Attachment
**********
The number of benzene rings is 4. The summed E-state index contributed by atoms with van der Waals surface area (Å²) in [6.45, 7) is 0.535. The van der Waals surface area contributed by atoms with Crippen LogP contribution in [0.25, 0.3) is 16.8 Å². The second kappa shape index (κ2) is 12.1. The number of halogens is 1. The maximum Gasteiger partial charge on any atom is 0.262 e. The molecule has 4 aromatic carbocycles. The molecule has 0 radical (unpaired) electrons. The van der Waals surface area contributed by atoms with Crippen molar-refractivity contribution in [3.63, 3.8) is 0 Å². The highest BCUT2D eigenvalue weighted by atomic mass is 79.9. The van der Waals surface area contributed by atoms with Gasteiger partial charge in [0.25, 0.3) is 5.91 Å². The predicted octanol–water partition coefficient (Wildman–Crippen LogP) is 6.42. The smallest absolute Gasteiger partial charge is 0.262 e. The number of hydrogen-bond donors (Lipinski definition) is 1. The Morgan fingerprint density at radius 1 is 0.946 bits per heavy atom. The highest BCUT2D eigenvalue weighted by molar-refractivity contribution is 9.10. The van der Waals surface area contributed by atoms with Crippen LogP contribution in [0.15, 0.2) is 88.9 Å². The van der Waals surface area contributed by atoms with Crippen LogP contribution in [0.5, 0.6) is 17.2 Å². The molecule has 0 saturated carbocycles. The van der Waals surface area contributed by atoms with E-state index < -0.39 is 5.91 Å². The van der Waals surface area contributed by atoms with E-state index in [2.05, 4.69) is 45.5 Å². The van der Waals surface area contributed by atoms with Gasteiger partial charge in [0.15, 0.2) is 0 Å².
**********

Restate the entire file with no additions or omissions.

The number of benzene rings is 4. The summed E-state index contributed by atoms with van der Waals surface area (Å²) in [6.45, 7) is 0.535. The van der Waals surface area contributed by atoms with Crippen LogP contribution in [0.25, 0.3) is 16.8 Å². The second kappa shape index (κ2) is 12.1. The number of halogens is 1. The maximum Gasteiger partial charge on any atom is 0.262 e. The molecule has 4 aromatic carbocycles. The molecule has 0 radical (unpaired) electrons. The van der Waals surface area contributed by atoms with Crippen molar-refractivity contribution in [3.63, 3.8) is 0 Å². The highest BCUT2D eigenvalue weighted by atomic mass is 79.9. The van der Waals surface area contributed by atoms with Gasteiger partial charge in [0.25, 0.3) is 5.91 Å². The predicted octanol–water partition coefficient (Wildman–Crippen LogP) is 6.42. The smallest absolute Gasteiger partial charge is 0.262 e. The number of hydrogen-bond donors (Lipinski definition) is 1. The Morgan fingerprint density at radius 1 is 0.946 bits per heavy atom. The highest BCUT2D eigenvalue weighted by molar-refractivity contribution is 9.10. The van der Waals surface area contributed by atoms with Crippen LogP contribution in [0.15, 0.2) is 88.9 Å². The van der Waals surface area contributed by atoms with Crippen LogP contribution in [0.5, 0.6) is 17.2 Å². The molecule has 0 saturated carbocycles. The van der Waals surface area contributed by atoms with E-state index < -0.39 is 5.91 Å². The van der Waals surface area contributed by atoms with E-state index in [2.05, 4.69) is 45.5 Å². The van der Waals surface area contributed by atoms with Gasteiger partial charge in [0.15, 0.2) is 0 Å².